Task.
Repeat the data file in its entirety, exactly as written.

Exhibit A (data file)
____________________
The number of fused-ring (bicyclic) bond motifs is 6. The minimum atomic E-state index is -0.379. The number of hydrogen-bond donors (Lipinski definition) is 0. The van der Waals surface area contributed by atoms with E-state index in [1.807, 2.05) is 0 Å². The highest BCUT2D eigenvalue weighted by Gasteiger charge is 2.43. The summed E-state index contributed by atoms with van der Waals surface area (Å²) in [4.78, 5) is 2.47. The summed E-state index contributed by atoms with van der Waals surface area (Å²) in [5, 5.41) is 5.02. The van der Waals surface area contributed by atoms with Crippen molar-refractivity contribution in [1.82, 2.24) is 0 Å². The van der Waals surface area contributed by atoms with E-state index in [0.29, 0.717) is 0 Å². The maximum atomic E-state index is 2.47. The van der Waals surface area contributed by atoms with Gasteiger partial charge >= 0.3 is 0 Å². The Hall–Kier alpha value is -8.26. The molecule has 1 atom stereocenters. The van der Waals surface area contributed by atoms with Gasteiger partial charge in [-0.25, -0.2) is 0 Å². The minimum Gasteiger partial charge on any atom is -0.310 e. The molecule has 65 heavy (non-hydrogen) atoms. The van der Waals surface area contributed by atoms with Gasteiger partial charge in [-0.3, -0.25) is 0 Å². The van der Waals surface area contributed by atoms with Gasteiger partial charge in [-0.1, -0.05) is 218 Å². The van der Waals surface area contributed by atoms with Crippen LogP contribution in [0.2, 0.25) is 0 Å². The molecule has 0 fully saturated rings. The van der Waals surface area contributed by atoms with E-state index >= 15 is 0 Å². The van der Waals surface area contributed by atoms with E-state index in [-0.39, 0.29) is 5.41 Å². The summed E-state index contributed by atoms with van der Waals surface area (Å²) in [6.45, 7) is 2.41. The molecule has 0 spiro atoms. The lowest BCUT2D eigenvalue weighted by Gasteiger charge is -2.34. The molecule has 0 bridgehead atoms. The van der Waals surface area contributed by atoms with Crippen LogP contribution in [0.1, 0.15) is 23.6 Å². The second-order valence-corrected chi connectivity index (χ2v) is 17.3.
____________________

The number of fused-ring (bicyclic) bond motifs is 6. The minimum atomic E-state index is -0.379. The number of hydrogen-bond donors (Lipinski definition) is 0. The van der Waals surface area contributed by atoms with E-state index in [1.807, 2.05) is 0 Å². The highest BCUT2D eigenvalue weighted by Gasteiger charge is 2.43. The summed E-state index contributed by atoms with van der Waals surface area (Å²) in [4.78, 5) is 2.47. The summed E-state index contributed by atoms with van der Waals surface area (Å²) in [5, 5.41) is 5.02. The van der Waals surface area contributed by atoms with Crippen molar-refractivity contribution in [1.82, 2.24) is 0 Å². The van der Waals surface area contributed by atoms with E-state index in [0.29, 0.717) is 0 Å². The maximum atomic E-state index is 2.47. The van der Waals surface area contributed by atoms with Gasteiger partial charge >= 0.3 is 0 Å². The Hall–Kier alpha value is -8.26. The molecule has 1 atom stereocenters. The van der Waals surface area contributed by atoms with Gasteiger partial charge in [-0.25, -0.2) is 0 Å². The minimum Gasteiger partial charge on any atom is -0.310 e. The molecule has 65 heavy (non-hydrogen) atoms. The van der Waals surface area contributed by atoms with Gasteiger partial charge in [-0.3, -0.25) is 0 Å². The van der Waals surface area contributed by atoms with Gasteiger partial charge in [-0.1, -0.05) is 218 Å². The van der Waals surface area contributed by atoms with Crippen LogP contribution in [0.2, 0.25) is 0 Å². The molecule has 0 fully saturated rings. The van der Waals surface area contributed by atoms with E-state index >= 15 is 0 Å². The van der Waals surface area contributed by atoms with E-state index in [-0.39, 0.29) is 5.41 Å². The summed E-state index contributed by atoms with van der Waals surface area (Å²) in [6.45, 7) is 2.41. The molecule has 0 spiro atoms. The lowest BCUT2D eigenvalue weighted by Gasteiger charge is -2.34. The molecule has 0 bridgehead atoms. The van der Waals surface area contributed by atoms with Crippen LogP contribution in [0.1, 0.15) is 23.6 Å². The second-order valence-corrected chi connectivity index (χ2v) is 17.3.